Associated correctly argues that a joint venture does not require a formal written agreement for its formation, and that the letter of intent was not an integrated contract. The inference Associated draws, though, that a joint venture came into existence without a formal written agreement, is incorrect. The effect of the letter of intent was to describe the general arrangements which would lead to the formation of a joint venture, and, by its explicit statement of conditions and contemplation of a formal agreement, to negate any inference that a joint venture had already been formed. Had there been nothing in writing, there might possibly have been a genuine issue of material fact as to whether a joint venture had come into existence, but in the face of the letter of intent, there was no genuine issue, and the district court correctly determined as a matter of law that no joint venture had come into existence. The letter of intent plainly made the coming into existence of the joint venture contingent upon events which never took place.

Associated's exclusive option to purchase the parts from Lockheed expired when Associated failed to pay the $25,000 deposit on December 3 required to get another extension. Associated's claim for breach of contract therefore fails. In the absence of a contract after December 3, the claims of breach of implied covenant of good faith and fair dealing, intentional interference with contractual relations, and the tort claims relating to the contract also fail.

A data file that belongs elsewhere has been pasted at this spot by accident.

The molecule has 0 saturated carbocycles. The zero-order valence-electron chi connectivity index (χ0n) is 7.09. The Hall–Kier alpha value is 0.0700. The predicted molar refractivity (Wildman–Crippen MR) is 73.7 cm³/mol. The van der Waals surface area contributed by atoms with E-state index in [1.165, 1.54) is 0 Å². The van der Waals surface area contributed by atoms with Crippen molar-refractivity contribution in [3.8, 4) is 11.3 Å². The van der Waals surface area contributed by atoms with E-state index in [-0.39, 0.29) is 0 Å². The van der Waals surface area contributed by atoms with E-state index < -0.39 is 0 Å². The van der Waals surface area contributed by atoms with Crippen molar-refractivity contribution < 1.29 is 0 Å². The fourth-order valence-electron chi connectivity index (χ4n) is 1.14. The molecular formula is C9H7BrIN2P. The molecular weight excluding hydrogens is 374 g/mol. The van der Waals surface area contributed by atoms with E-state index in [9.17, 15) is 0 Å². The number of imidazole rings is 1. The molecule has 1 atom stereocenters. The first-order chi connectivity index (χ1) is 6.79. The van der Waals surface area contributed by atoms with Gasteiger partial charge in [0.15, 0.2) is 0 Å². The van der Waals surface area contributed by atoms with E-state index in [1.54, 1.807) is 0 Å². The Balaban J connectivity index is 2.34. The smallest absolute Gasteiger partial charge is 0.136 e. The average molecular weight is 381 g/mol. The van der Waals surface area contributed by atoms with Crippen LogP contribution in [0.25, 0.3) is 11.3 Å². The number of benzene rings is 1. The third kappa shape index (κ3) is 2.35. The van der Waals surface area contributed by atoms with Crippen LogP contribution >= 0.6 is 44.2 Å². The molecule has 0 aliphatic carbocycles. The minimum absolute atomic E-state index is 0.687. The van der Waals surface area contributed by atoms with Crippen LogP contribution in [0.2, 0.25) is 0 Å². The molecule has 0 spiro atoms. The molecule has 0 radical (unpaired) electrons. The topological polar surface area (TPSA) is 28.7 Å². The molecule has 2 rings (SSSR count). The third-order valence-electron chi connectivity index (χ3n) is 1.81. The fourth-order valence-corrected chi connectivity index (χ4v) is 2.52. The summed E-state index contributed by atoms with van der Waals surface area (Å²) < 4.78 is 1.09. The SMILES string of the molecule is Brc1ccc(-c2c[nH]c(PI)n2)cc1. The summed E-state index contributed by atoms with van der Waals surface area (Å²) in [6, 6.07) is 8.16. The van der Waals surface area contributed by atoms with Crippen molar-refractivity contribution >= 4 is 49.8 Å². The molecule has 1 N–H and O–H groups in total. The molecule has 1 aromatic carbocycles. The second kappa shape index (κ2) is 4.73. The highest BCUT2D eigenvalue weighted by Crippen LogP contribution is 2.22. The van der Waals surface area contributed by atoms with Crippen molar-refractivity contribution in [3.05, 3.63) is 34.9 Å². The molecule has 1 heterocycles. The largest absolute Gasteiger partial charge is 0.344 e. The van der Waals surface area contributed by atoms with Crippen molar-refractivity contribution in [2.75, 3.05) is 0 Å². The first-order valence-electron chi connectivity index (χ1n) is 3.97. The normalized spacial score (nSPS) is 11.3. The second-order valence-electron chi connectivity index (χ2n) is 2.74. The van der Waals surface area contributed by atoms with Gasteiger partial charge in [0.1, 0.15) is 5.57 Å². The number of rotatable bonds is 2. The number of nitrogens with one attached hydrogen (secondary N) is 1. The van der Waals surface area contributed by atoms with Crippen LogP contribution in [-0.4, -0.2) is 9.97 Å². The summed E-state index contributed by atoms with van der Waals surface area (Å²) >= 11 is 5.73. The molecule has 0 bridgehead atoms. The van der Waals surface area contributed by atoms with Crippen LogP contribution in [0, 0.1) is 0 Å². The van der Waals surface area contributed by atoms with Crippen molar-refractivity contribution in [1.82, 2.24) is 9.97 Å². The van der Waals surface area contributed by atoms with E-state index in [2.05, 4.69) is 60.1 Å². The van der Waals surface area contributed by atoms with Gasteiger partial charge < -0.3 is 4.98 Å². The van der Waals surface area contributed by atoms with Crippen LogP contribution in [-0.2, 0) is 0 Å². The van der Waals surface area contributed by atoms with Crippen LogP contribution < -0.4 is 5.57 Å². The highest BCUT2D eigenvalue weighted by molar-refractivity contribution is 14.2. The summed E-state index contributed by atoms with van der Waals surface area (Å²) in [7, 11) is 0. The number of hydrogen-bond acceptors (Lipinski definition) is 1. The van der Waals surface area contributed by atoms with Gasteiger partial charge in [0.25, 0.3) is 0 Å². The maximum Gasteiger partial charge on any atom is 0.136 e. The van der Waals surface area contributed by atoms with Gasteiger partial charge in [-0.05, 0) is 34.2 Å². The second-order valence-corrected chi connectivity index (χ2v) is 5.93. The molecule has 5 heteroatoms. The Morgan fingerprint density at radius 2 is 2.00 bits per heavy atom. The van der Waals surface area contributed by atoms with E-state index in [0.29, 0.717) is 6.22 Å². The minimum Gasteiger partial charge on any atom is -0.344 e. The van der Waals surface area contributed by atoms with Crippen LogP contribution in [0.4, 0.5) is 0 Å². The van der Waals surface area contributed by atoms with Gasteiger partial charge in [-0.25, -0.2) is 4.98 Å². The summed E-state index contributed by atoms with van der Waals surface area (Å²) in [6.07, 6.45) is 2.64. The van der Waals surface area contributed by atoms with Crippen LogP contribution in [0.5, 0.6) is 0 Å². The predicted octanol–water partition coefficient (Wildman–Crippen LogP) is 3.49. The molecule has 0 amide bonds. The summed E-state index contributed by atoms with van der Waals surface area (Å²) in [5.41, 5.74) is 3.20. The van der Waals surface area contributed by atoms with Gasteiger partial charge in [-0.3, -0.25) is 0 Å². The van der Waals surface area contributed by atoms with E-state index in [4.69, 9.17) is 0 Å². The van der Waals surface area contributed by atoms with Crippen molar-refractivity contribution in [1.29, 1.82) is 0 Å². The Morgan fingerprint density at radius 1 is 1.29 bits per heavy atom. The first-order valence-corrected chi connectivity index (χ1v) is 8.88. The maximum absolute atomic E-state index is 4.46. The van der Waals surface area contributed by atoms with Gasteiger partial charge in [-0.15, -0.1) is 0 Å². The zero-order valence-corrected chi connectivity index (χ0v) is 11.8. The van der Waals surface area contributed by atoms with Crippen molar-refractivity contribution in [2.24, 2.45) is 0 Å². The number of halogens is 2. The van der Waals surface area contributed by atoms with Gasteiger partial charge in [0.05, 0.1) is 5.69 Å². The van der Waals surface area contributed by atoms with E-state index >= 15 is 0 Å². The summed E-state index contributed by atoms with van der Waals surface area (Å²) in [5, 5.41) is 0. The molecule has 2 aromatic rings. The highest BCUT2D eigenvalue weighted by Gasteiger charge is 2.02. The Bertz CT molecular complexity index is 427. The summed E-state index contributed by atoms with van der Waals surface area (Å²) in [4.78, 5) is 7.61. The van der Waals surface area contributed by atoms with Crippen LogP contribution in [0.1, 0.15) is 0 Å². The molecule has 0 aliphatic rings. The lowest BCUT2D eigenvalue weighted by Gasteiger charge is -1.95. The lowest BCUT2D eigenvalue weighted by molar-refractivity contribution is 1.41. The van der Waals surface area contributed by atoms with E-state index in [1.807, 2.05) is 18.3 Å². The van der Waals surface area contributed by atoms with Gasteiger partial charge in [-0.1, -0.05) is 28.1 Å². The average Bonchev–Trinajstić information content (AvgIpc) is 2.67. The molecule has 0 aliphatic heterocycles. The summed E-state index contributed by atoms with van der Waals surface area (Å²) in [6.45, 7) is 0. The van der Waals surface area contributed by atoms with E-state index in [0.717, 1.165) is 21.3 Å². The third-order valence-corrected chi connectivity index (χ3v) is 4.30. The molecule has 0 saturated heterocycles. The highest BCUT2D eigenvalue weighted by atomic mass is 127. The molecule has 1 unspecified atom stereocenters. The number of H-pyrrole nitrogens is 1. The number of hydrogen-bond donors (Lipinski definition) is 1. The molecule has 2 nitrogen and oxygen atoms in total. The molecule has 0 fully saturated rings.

Associated also asserts a cause of action for constructive fraud and intentional and negligent misrepresentation against High-Line and Barclays. Associated alleges that both parties represented that Associated would be able to obtain a loan from Barclays, knowing that to be false and intending to deceive Associated. As the district court correctly noted, however, all of the evidence shows that High-Line did in fact cooperate with Associated and Barclays, and that Barclays did in fact offer to loan money. Associated chose not to accept this offer. There was no evidence of intentional or negligent misrepresentation.

Associated's claim for interference with economic advantage cannot survive the missed December deadline for Associated to make its payment. The evidence shows that Barclays was not a party to the eventual purchase of the parts, leaving no reasonable theory on which to base a claim for interference on their part. With respect to High-Line, the evidence shows that they did not approach Lockheed until Associated's option had expired. In addition, Associated has failed to offer evidence that it would have benefited through a business relationship with Lockheed in the absence of High-Line's purchase of the parts. Associated didn't have the financing to buy the parts.

Barclays argues for a reversal of the district court's denial of Rule 11 sanctions against Associated. Because Barclays has not filed a cross-appeal of the district court's order, the issue is not properly before us, and we decline to reverse in the absence of an appeal. Animal Protection Institute of America v. Hodel, 860 F.2d 920, 928 (9th Cir. 1988) ...